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Clarity for Crabby Joe’s?: The Supreme Court of Canada Denies Leave to Appeal in Franchise Dispute

04/04/2019

In our previous newsletters, we reported on the case of 2212886 Ontario v. Obsidian Group, which arose out of a motion for partial summary judgment concerning a franchise dispute. By way of brief summary, at the Superior Court of Justice level, there were two principal issues respecting liability. The first was whether the disclosure document provided by the franchisor was so materially deficient as to constitute no disclosure at all, giving rise to a right to rescission within two years of the execution of the franchise agreement pursuant to the Arthur Wishart Act (Franchise Disclosure), 2000, S.O. 2000, c. 3. The second liability issue was whether the two year period ran from the date the parties first executed the franchise agreement, in which case the claim would be out of time, or from the date the parties executed a replacement agreement, in which case the claim was timely. The motion judge granted the franchisee and its principals rescission of the franchise agreement and damages against the franchisor and its director. (A copy of our discussion on the Superior Court of Justice decision can be found here.)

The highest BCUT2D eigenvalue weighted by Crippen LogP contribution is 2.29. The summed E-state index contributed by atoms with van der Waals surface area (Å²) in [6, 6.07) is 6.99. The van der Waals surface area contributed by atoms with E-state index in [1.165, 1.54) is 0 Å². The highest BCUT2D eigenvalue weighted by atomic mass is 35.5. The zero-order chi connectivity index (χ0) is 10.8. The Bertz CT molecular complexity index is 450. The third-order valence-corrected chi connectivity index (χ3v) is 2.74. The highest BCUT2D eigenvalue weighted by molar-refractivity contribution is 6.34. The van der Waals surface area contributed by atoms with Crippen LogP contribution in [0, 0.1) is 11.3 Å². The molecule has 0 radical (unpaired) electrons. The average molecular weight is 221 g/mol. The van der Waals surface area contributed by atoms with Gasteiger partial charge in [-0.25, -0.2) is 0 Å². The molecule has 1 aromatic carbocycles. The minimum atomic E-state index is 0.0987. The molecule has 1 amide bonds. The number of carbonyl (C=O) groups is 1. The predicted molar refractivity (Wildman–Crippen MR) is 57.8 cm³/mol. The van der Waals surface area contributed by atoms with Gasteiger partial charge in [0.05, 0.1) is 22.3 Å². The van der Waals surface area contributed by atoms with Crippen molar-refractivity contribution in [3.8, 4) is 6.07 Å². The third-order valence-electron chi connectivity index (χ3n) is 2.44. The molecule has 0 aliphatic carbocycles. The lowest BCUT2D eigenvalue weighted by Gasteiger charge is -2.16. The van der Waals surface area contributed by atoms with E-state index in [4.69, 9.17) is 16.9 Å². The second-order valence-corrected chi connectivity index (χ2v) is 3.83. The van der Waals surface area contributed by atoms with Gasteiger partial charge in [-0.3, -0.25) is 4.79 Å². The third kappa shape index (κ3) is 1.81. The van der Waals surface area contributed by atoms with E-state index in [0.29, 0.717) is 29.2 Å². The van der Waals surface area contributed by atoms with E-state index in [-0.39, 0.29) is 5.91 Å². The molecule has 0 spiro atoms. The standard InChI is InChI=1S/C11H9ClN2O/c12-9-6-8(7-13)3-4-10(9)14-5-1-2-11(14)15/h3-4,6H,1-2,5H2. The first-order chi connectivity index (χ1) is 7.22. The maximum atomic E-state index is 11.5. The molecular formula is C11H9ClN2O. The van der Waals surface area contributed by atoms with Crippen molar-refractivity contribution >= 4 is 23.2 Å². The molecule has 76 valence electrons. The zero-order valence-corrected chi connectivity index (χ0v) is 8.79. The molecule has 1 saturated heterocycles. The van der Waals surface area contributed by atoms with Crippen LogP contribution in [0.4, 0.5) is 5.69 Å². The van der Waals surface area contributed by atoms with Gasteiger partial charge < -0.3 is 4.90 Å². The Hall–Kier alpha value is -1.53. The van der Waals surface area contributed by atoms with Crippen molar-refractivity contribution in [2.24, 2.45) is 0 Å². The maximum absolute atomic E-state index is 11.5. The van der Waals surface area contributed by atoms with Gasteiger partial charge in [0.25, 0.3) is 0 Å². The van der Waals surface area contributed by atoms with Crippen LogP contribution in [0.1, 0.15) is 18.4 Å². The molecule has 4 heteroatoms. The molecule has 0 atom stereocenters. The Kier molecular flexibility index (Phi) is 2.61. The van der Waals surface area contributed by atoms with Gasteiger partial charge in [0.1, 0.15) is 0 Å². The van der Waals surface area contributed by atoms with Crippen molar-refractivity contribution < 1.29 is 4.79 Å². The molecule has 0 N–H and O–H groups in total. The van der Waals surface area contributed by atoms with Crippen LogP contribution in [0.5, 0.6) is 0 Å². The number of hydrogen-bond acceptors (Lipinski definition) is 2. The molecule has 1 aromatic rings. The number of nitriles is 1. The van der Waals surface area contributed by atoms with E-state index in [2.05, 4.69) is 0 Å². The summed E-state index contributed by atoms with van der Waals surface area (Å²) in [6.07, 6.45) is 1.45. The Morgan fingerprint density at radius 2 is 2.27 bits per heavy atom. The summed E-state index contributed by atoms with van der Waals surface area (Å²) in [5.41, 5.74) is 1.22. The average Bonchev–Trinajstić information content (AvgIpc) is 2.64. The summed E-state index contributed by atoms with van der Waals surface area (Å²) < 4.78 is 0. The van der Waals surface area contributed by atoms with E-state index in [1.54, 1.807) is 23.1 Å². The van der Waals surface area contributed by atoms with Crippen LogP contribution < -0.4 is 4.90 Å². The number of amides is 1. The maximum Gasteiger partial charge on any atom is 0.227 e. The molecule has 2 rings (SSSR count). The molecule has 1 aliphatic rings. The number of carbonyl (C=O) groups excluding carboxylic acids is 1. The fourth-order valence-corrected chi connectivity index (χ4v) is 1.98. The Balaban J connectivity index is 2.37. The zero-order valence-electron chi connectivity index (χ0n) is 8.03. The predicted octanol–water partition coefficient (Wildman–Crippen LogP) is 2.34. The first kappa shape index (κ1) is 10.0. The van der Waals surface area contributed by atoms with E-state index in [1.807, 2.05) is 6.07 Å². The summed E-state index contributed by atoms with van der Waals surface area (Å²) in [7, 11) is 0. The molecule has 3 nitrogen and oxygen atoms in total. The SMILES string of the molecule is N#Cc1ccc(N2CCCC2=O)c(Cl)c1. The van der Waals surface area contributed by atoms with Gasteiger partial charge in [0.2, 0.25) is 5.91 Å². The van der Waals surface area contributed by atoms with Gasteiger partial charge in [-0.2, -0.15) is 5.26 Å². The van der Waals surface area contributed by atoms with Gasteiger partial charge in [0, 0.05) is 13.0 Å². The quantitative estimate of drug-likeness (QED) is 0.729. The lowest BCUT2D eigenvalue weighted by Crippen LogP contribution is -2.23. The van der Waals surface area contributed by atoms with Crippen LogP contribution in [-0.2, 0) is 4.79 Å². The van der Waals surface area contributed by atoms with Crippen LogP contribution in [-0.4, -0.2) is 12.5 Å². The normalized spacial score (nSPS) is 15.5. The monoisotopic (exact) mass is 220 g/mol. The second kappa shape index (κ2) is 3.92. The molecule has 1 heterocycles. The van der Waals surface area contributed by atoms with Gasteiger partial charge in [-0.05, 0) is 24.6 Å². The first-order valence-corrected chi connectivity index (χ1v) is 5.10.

On appeal, the Appellate Court allowed the appeal in part, setting aside all but the motion judge’s determination of the limitation period issue. This decision was made on the basis that there was an insufficient record upon which to make crucial findings of fact and that oral evidence was necessary to address issues of credibility.(A copy of our discussion on the Court of Appeal decision can be found here.)

On March 7, 2019, the Supreme Court of Canada released its judgment dismissing the franchisee’s application for leave to appeal with costs. Following the failed appeal, the matter will be sent back to the Ontario Superior Court of Justice for trial. (A copy of the Supreme Court of Canada’s decision refusing leave to appeal can be found here.)

This publication is a general summary of the law. It does not replace legal advice tailored to your specific circumstances.

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